Manufacturer Safety Data Sheets (MSDS)
International Chemical Safety Cards
Occupational Health & Safety Topics
Physical Maintenence for the Metalworker
Hardwood Health Hazards
Workshop Safety Report by Charles Lewton-Brain
Safer Alternatives by Jeffrey Herman
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Silver Supplier Comparisons
The World of 3M Abrasives by Jeffrey Herman
How to Keep Tools From Rusting by Jeffrey Herman
Finishing Issues & Safety by Jeffrey Herman
Firescale Issues by Charles Lewton-Brain
Wood Grained Metal: Mokume-Gane by Hiroko & Gene Pijanowski
Precious Metal Clay by Rio Grande
Patination Safety Considerations by Charles Lewton-Brain
Small Scale Doublée Making Procedures by Charles Lewton-Brain
The 21st Century Silversmith by Jeffrey Herman
Federal Trade Commission Guidelines Regarding Silver
Take the Precious Metals Test!
Reticulation by Tim McCreight
Silversmiths Pitch Review by Charles Lewton-Brain
How to Select a Brazing Flux by Dr. Yehuda Baskin
Airbrushing Liquid Flux
3M Radial Bristle Discs by Jeffrey Herman
Argentium Sterling by Jeffrey Herman
Shipping Your Work by Jeffrey Herman
Silver Processing by James Edward Hoffmann
Silversmithing Workshop Views
Standard Industrial Classification (SIC) for Silversmiths
Working With Ivory by David Warther
Drilling Perfect Holes by Karen Christians
Laser Welding vs Soldering by Crafford - LaserStar
Product Review: Lampert Pulse Arc Welders by Jeffrey Herman
Welding Systems Compared by Gary Dawson
Particulate Respirator by Jeffrey Herman
Jeff Recommends by Jeffrey Herman
Accent Gold for Silver
Wire Drawing by Stuller
Sheet Rolling by Stuller
Product Review: Miniflam EZ-PBT by Jeffrey Herman
Knife Sharpening Tips
Drawing a: Pentagon, Hexagon, Octagon
With the passage of time, comes the advancement of technology. Minnesota Mining & Manufacturing (commonly known as 3M) has given the world of finishing a multitude of specialty products to fit every need. By now, every silversmith should be using silicon carbide as opposed to emery paper and cloth. Emery can embed itself in silver, which will contribute to drag lines when buffing. (Tri-M-ite), 3M's silicon carbide wet/dry abrasive paper and cloth, is an ideal cutting medium, giving a uniform finish to flat and curved surfaces. There are also some new ceramic and exotic materials that give excellent results. These abrasives tend to be relatively expensive. Ask for the catalog: MetalworkingA Reference Manual from Massasoit Tool (below).
Scotch-Brite products are outstanding for surface conditioning prior to buffing and polishing. Its grades range from extra coarse to ultrafine, and come in a variety of styles including pads, discs, belts, flap brushes, and wheels. All Scotch-Brite products are flexible and will easily conform to concave surfaces, quickly removing the deepest file marks while not gouging. When finishing the bottom of a tray, surface conditioning discs can be used on the flat side, either by hand or in an electric drill for faster cutting. Water or vegetable oil will increase the life of the disc and minimize dust. Scotch-Brite products are ideal for removing rust from hammer faces, stakes, heads, and other ferrous objects. Another plus is that Scotch-Brite, unlike steel wool, will not rust. You have used it to scrub your grimiest pots and pans in the kitchen; now it's time to bring Scotch-Brite into your studio. Ask for the catalog: 3M Products for Bench Area Operations.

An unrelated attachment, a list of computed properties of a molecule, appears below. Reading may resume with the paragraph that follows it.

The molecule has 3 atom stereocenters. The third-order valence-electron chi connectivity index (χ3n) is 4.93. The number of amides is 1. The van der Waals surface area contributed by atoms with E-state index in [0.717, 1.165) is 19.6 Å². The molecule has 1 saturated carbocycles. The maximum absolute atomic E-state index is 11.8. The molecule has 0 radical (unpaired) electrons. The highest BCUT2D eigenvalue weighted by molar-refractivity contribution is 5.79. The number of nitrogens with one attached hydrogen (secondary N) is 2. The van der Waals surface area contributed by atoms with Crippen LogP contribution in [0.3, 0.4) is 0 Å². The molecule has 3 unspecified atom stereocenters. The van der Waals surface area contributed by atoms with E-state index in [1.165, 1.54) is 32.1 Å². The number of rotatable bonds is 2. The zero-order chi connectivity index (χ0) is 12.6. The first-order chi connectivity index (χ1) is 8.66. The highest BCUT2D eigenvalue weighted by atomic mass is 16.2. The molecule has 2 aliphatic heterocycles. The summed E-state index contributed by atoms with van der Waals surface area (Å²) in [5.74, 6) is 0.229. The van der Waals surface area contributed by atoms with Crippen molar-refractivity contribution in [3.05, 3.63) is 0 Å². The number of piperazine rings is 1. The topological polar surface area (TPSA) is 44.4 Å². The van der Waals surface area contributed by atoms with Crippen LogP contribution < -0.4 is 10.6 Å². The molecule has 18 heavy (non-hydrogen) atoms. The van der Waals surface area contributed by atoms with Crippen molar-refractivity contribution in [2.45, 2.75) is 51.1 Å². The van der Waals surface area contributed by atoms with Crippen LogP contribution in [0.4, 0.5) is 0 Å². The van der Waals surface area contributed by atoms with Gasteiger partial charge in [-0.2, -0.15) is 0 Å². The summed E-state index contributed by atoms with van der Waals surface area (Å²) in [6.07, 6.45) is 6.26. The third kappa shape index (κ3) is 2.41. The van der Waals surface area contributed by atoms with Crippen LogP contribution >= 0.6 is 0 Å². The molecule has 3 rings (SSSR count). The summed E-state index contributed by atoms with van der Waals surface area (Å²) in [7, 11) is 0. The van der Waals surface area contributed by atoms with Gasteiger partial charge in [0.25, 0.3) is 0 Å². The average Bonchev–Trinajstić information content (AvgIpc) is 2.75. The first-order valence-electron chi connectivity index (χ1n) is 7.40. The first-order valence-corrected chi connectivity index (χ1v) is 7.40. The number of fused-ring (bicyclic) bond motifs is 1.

Whenever using metal finishing products, be sure to wear a respirator and safety glasses or goggles and to vent the contaminants if possible. Glasses should also be worn when sawing, for if the blade breaks, serious injury will be prevented. Contact our discounter for the complete line of 3M abrasives and an outstanding selection of files and rifflers: Massasoit Tool Company, 110 Minnesota Ave., Warwick, RI 02888, Tel: 401/739-6676.
Moisture and steel. Bad combination. On my hammers, I use gun bluing then burnish the surface with 0000 steel wool to give it a shine. The bluing helps keep rust at bay, but to insure that my tools remain pristine, I use, sparingly, Butcher's Wax or Renaissance Wax for the final hard finish. In my rather wet basement, my tools rairly rust. When they do, it is on the working surfaces that I forgot to recoat. I also wax my surface plates, heads, stakes, band saw and drill press tables, lathe ways, bench pin, mandrels, scratch brush extension spindle, and other assorted steel tools. Before bluing and waxing, I make sure all moisture has been eliminated from the tool by heating it on top of a radiator or with a heat gun. My tools need extra protection, for they are all exposed for quick and easy access. Oil and penetrating fluids tend to attract too much dust and abrasive elements that may be planished into a pristine piece of silver. Though most penetrating fluids do a good job driving moisture away, they can be toxic.